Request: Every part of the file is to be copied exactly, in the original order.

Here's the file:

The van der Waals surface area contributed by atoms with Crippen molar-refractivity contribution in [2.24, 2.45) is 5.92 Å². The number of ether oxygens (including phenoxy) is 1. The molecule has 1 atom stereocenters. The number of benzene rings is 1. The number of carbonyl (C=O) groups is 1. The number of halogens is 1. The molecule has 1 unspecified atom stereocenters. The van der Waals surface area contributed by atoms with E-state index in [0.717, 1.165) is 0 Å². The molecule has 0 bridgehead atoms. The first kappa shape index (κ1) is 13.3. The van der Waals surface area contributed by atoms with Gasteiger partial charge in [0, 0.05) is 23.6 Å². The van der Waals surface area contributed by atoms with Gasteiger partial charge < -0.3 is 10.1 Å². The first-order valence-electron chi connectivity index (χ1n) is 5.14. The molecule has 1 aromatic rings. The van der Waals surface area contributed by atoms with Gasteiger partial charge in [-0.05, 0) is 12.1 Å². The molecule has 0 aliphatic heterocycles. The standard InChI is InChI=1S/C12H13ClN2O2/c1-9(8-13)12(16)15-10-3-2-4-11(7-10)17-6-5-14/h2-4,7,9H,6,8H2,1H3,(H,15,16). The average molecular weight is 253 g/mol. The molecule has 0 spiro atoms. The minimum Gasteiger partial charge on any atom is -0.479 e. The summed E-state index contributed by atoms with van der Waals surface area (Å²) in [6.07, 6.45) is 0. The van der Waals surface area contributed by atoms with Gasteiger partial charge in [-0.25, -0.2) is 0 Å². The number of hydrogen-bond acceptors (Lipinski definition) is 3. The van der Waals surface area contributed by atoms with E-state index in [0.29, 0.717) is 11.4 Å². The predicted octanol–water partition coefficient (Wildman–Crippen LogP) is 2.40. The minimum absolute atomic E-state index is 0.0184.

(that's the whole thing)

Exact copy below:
The van der Waals surface area contributed by atoms with Crippen molar-refractivity contribution in [2.24, 2.45) is 5.92 Å². The number of ether oxygens (including phenoxy) is 1. The molecule has 1 atom stereocenters. The number of benzene rings is 1. The number of carbonyl (C=O) groups is 1. The number of halogens is 1. The molecule has 1 unspecified atom stereocenters. The van der Waals surface area contributed by atoms with E-state index in [0.717, 1.165) is 0 Å². The molecule has 0 bridgehead atoms. The first kappa shape index (κ1) is 13.3. The van der Waals surface area contributed by atoms with Gasteiger partial charge in [0, 0.05) is 23.6 Å². The van der Waals surface area contributed by atoms with Gasteiger partial charge < -0.3 is 10.1 Å². The first-order valence-electron chi connectivity index (χ1n) is 5.14. The molecule has 1 aromatic rings. The van der Waals surface area contributed by atoms with Gasteiger partial charge in [-0.05, 0) is 12.1 Å². The molecule has 0 aliphatic heterocycles. The standard InChI is InChI=1S/C12H13ClN2O2/c1-9(8-13)12(16)15-10-3-2-4-11(7-10)17-6-5-14/h2-4,7,9H,6,8H2,1H3,(H,15,16). The average molecular weight is 253 g/mol. The molecule has 0 spiro atoms. The minimum Gasteiger partial charge on any atom is -0.479 e. The summed E-state index contributed by atoms with van der Waals surface area (Å²) in [6.07, 6.45) is 0. The van der Waals surface area contributed by atoms with Gasteiger partial charge in [-0.25, -0.2) is 0 Å². The number of hydrogen-bond acceptors (Lipinski definition) is 3. The van der Waals surface area contributed by atoms with E-state index in [0.29, 0.717) is 11.4 Å². The predicted octanol–water partition coefficient (Wildman–Crippen LogP) is 2.40. The minimum absolute atomic E-state index is 0.0184.